Gaijin Geisha

Well… I just read an interesting article. Fiona Graham, from Australia, is the first foreigner geisha in the history of Japan. Being in Japan as a foreigner myself, I found this to be somewhat intriguing. I’m sure if I had read this article a year ago, I wouldn’t have understood exactly why she would put herself through the rigorous training and, I would think, potentially ostracizing position of trying to become a geisha. My first thought probably would have been, “Okay.. well, to each, their own.” But I’ve been in Japan for half a year now and I see the beauty of the Japanese as a distinctive and remarkable culture. I’m sure Sayuki (Graham’s geisha name), feels the same way a hundred fold since, after all, she’s lived in Japan for a good chunk of her life and is a doctor of anthropology as well.

Apparently, Sayuki’s original intent going into geisha training was to produce an academic and anthropological documentary. However, it seems now that she is happy being a geisha and intends to continue as one indefinitely. I say bravo! Good for her. She may not be paving the way for tons of gaikokujin females to enter the ranks of the elite geisha, but she is doing something amazing and she’s doing it her own way.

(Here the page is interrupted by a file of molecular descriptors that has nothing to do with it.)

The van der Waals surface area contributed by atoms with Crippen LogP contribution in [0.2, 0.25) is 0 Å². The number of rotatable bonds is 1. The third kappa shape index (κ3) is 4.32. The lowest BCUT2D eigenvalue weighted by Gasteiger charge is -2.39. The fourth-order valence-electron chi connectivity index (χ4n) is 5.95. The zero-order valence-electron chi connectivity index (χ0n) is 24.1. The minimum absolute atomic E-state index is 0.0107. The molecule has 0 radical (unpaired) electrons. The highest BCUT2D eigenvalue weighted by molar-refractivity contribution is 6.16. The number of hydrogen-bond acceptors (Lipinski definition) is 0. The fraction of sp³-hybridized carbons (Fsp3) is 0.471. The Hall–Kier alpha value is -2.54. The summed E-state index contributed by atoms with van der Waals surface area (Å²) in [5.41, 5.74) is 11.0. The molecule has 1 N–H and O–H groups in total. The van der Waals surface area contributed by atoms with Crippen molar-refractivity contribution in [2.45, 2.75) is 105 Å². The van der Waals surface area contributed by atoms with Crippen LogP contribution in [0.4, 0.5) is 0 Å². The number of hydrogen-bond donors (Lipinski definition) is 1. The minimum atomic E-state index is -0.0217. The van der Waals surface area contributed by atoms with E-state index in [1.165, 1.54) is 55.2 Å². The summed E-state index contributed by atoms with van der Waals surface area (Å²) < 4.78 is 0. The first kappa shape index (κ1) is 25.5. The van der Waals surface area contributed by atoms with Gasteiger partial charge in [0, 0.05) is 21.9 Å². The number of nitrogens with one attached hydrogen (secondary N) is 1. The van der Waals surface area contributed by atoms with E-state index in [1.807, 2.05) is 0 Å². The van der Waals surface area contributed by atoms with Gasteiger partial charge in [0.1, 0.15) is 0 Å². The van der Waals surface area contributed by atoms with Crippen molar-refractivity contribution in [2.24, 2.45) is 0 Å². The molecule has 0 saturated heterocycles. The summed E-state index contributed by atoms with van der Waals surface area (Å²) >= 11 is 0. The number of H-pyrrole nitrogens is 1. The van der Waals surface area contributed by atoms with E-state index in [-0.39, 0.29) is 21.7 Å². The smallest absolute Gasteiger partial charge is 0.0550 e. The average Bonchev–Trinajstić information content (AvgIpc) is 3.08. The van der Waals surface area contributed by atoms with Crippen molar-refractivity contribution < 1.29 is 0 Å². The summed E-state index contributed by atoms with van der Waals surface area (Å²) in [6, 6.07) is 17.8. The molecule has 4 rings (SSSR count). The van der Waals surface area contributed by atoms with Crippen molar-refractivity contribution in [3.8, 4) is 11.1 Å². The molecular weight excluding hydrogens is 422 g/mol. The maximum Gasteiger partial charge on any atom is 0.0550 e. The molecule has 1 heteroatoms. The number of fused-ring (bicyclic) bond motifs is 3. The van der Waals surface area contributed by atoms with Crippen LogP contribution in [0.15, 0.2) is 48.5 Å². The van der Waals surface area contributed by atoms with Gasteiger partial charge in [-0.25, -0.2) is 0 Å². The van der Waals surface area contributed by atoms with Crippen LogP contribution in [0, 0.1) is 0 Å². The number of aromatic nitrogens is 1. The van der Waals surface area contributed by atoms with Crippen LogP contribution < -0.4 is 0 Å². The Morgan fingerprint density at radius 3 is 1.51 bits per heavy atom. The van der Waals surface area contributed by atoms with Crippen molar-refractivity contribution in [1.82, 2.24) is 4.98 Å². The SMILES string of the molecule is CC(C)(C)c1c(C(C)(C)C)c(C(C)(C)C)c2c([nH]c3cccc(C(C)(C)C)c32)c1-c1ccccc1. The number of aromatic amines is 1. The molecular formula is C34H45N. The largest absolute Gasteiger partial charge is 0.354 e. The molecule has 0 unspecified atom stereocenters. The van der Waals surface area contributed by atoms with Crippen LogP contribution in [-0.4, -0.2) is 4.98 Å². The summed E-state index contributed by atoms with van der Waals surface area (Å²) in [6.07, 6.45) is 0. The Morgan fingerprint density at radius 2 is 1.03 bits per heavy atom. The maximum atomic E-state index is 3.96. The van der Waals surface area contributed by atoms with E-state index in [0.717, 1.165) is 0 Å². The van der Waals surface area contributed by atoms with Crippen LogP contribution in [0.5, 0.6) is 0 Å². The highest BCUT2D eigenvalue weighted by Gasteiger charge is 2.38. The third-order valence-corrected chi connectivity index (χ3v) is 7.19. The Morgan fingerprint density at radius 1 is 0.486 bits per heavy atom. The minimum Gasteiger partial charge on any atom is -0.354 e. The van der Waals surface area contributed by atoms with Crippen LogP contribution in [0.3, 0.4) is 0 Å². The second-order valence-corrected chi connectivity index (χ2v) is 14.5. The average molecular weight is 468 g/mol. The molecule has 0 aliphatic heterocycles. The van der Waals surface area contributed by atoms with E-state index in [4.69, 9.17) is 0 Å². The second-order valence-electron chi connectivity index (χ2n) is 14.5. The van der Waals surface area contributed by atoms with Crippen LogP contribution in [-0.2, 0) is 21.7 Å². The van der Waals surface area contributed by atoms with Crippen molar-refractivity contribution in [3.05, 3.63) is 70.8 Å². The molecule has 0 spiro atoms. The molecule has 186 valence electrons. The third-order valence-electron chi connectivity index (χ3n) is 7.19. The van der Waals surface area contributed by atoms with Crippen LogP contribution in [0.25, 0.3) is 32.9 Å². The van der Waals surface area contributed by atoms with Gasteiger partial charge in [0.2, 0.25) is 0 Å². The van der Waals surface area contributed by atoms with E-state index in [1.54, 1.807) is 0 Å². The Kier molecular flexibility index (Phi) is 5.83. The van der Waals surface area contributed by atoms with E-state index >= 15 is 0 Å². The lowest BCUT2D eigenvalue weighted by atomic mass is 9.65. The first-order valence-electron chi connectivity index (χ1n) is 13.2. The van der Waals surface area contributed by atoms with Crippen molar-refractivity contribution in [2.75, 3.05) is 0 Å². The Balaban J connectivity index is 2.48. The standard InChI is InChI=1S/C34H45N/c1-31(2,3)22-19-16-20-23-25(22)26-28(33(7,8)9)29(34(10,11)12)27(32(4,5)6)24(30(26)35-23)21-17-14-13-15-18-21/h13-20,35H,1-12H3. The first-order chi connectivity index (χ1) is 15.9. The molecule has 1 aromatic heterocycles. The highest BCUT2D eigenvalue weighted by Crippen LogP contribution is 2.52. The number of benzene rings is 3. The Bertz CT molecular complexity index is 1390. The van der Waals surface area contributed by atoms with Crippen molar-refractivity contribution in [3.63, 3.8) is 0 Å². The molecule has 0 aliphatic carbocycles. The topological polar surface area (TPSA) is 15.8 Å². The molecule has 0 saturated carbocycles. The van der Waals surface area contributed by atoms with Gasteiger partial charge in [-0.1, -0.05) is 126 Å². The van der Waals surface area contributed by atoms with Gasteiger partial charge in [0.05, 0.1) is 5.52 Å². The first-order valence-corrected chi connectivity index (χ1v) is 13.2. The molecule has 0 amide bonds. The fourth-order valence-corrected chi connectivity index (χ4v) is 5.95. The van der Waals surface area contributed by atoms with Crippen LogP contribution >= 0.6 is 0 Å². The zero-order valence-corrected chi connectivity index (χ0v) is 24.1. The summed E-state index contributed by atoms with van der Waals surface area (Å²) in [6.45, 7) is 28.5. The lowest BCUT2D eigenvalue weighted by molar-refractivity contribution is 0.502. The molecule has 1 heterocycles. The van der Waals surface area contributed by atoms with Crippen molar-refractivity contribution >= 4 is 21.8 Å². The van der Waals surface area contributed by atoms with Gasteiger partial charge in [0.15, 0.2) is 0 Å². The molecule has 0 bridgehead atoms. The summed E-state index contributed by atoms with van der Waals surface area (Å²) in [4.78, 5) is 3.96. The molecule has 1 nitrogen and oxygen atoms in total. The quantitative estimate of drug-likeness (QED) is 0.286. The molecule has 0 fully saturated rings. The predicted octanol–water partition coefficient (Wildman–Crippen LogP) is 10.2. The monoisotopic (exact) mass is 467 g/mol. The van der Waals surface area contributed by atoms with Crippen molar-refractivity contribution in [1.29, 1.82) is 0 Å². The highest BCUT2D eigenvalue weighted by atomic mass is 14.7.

Ganbatte, Sayuki, and rock on!

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I was just informed that Fiona Graham was not the FIRST gaijin geisha, but rather, Liza Dalby was. That’s what I get for not researching thoroughly. Hah. Either way, whoever the first foreign geisha was, my opinion still stands. Good for you, ladies!